Aussie broadcaster Clive James is highly respected for a body of work that spans quirky ‘chat shows’, travel documentaries, TV criticism, opinion pieces, volumes of autobiography, social and cultural commentary and critically-acclaimed poetry.
Oddly, he is least well-known for something he has been doing for fifty years: writing songs, or, more precisely, writing the lyrics for songs that, since they met at university in 1967, have been set to music by Pete Atkin. Between them they have produced a dozen albums of songs in two ‘waves’: firstly, in the late-sixties and seventies and then, following a revival of interest, in the late-nineties and noughties. Their last album – and, due to Clive’s failing health, it will literally be the ‘last’ – was ‘The Colours of the Night’ in 2015. The songs deal with a range of subjects and the music is equally diverse and hard to categorise: in turn, melodic, bluesy, jazzy, ‘tin-pan-alley’, delicate, brash.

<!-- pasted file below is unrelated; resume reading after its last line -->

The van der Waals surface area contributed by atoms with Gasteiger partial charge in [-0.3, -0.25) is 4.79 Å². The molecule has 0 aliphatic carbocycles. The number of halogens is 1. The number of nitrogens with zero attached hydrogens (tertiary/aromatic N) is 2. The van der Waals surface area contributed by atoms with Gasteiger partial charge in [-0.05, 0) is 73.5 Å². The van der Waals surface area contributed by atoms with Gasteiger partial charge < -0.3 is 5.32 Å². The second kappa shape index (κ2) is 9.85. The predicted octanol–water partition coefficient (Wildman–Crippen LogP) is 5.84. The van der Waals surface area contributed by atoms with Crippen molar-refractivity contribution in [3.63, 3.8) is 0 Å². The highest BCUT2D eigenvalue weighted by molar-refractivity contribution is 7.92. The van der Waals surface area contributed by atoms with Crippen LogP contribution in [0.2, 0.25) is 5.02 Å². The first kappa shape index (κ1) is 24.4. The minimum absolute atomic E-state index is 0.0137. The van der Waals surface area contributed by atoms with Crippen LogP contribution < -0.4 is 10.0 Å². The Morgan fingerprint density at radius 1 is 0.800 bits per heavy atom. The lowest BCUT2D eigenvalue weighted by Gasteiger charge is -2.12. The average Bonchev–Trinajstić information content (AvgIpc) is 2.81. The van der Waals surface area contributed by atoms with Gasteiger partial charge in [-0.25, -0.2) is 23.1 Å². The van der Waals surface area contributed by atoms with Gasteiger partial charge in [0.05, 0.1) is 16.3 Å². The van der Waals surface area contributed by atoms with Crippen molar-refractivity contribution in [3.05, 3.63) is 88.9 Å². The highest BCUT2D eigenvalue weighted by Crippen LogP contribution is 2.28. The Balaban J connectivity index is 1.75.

A lyric is looking for its music, while a poem has already found it
Of the song-writing process, Pete says: “Clive and I have a shared fascination with the mysterious way in which words and music can work together: how music and words together can add up to something different from what each amounts to on its own.” It’s tempting to see these songs as poems set to music but Clive is adamant that there is a distinction between lyrics and poetry: “A lyric is looking for its music,” says Clive, “while a poem has already found it.”
Pete Atkin is appearing at Beeston’s own ‘Second Time Around Folk Club’ in the room above The White Lion on Friday 30th June for what will be an intimate and exclusive gig. This event is sold out – email email@example.com for cancellations.